How do I determine the fair value of derivatives?

The fair value of derivatives is not necessarily equal to their current market price.

A derivative is a financial instrument whose value is derived from another asset. Fair value is an attempt to place an objective price on a financial instrument, instead of or in the absence of its current market price. The calculation of the fair value of derivatives involves consideration of factors that affect the likelihood that the derivative will be beneficial to the holder. A company that lists the fair value of derivatives on its balance sheet must follow certain principles, such as tracking the value of the underlying asset.

There is a wide variety of derivatives available. They usually involve an agreement to make an exchange in the future, although one party may have the option to decide whether the deal goes ahead. In each case, the terms of exchange are based on the price or exchange rate of a separate asset that can, and generally will, change between the derivative deal being closed and the agreed exchange date. One or both parties in the derivatives business can sell the rights to complete the deal, known as selling a position. In other words, the derivative is an asset in itself, complete with a market price.

The fair value of derivatives is not necessarily equal to their current market price. Rather, it is an attempt to provide an objective measure of what it is really “worth” to hold the position in the derivative, which may differ from the price at which it is selling. Most fair value measurement methods use an objective formula, although deciding which factors to include in the formula is subjective.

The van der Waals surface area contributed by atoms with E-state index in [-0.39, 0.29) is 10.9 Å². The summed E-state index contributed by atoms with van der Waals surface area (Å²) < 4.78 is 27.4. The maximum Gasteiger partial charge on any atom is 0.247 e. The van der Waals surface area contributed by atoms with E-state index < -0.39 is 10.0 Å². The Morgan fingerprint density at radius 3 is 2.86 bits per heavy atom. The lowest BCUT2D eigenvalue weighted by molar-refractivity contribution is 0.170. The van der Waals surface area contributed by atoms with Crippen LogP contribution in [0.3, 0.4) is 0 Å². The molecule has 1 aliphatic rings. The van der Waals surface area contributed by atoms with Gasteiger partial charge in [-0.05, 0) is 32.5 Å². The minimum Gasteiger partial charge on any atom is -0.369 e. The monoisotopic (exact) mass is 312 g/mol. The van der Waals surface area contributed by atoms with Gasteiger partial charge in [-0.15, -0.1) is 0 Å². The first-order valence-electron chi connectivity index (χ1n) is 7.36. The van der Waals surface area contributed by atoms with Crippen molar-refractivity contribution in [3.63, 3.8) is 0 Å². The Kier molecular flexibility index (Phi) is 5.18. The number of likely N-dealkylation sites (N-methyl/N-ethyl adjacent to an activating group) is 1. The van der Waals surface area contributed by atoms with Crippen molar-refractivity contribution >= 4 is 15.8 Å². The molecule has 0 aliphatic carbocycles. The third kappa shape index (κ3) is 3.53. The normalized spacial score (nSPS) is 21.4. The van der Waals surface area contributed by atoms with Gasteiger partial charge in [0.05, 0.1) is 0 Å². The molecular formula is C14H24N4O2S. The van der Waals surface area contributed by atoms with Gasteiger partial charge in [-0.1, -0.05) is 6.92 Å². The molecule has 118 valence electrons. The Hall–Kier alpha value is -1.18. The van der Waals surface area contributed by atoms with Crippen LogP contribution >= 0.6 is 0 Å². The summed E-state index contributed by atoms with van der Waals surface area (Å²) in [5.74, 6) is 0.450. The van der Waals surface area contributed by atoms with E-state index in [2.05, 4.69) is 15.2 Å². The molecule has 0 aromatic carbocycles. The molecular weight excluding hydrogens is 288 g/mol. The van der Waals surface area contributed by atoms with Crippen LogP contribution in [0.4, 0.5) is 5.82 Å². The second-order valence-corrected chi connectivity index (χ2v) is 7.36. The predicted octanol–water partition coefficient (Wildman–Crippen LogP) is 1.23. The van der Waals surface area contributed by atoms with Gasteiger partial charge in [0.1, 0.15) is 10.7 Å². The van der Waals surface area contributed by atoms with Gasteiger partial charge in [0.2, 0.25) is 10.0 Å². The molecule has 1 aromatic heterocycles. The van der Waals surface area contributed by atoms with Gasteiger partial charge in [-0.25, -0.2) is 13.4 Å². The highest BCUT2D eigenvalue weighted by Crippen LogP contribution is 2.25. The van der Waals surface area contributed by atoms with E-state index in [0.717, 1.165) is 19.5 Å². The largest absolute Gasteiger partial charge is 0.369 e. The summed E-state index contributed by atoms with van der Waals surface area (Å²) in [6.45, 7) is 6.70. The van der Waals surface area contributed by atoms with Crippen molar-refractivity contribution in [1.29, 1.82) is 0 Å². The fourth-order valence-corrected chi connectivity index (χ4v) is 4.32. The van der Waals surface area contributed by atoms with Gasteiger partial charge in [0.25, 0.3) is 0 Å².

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One of the most common examples of a formula for measuring the fair value of derivatives is the Black-Schole formula. This formula takes into account the current price of the underlying asset, the degree to which that price has fluctuated in the past, the terms of the derivative, the time remaining until expiry of the derivative exchange, and the current available rate of return on risk – free investments, as government bonds. Most attempts to assess the fair value of derivatives use factors similar to this.

There are two main reasons to calculate the fair value of derivatives. The first is to compare this to the current market price. If the current market price is lower, the investor may conclude that it is a good value investment that is more likely to end up financially advantageous. A second reason is to produce a value for the derivative to use by listing it as an asset on the balance sheet. There are complicated rules about how companies should make this calculation, depending on which accounting regulations the company is subject to and the precise type of derivative in question.

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